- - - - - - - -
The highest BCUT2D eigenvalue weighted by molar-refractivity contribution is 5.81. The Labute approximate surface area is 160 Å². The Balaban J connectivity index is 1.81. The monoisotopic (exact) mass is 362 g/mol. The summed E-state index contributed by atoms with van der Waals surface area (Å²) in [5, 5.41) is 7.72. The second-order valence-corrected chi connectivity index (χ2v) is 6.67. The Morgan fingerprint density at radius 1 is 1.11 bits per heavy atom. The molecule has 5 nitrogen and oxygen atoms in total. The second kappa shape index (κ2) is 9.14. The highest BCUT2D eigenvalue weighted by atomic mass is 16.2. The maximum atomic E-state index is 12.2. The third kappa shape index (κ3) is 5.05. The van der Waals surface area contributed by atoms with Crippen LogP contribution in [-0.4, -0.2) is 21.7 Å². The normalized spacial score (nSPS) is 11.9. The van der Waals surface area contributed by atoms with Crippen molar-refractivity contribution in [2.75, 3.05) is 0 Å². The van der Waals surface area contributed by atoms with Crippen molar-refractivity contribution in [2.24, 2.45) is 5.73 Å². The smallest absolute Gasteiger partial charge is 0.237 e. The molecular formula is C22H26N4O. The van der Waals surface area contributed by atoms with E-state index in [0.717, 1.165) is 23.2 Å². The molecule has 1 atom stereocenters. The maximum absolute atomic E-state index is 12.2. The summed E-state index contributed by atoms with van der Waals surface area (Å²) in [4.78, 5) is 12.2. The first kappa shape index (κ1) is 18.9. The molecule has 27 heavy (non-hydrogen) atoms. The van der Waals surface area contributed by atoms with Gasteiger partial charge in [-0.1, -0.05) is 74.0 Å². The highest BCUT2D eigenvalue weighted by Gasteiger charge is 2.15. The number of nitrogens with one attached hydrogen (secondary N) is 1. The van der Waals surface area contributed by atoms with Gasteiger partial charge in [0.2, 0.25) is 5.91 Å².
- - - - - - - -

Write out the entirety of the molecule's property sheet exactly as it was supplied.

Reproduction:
The highest BCUT2D eigenvalue weighted by molar-refractivity contribution is 5.81. The Labute approximate surface area is 160 Å². The Balaban J connectivity index is 1.81. The monoisotopic (exact) mass is 362 g/mol. The summed E-state index contributed by atoms with van der Waals surface area (Å²) in [5, 5.41) is 7.72. The second-order valence-corrected chi connectivity index (χ2v) is 6.67. The Morgan fingerprint density at radius 1 is 1.11 bits per heavy atom. The molecule has 5 nitrogen and oxygen atoms in total. The second kappa shape index (κ2) is 9.14. The highest BCUT2D eigenvalue weighted by atomic mass is 16.2. The maximum atomic E-state index is 12.2. The third kappa shape index (κ3) is 5.05. The van der Waals surface area contributed by atoms with Crippen LogP contribution in [-0.4, -0.2) is 21.7 Å². The normalized spacial score (nSPS) is 11.9. The van der Waals surface area contributed by atoms with Crippen molar-refractivity contribution in [2.75, 3.05) is 0 Å². The van der Waals surface area contributed by atoms with Crippen molar-refractivity contribution in [2.24, 2.45) is 5.73 Å². The smallest absolute Gasteiger partial charge is 0.237 e. The molecular formula is C22H26N4O. The van der Waals surface area contributed by atoms with E-state index in [0.717, 1.165) is 23.2 Å². The molecule has 1 atom stereocenters. The maximum absolute atomic E-state index is 12.2. The summed E-state index contributed by atoms with van der Waals surface area (Å²) in [4.78, 5) is 12.2. The first kappa shape index (κ1) is 18.9. The molecule has 27 heavy (non-hydrogen) atoms. The van der Waals surface area contributed by atoms with Gasteiger partial charge in [-0.1, -0.05) is 74.0 Å². The highest BCUT2D eigenvalue weighted by Gasteiger charge is 2.15. The number of nitrogens with one attached hydrogen (secondary N) is 1. The van der Waals surface area contributed by atoms with Gasteiger partial charge in [0.2, 0.25) is 5.91 Å².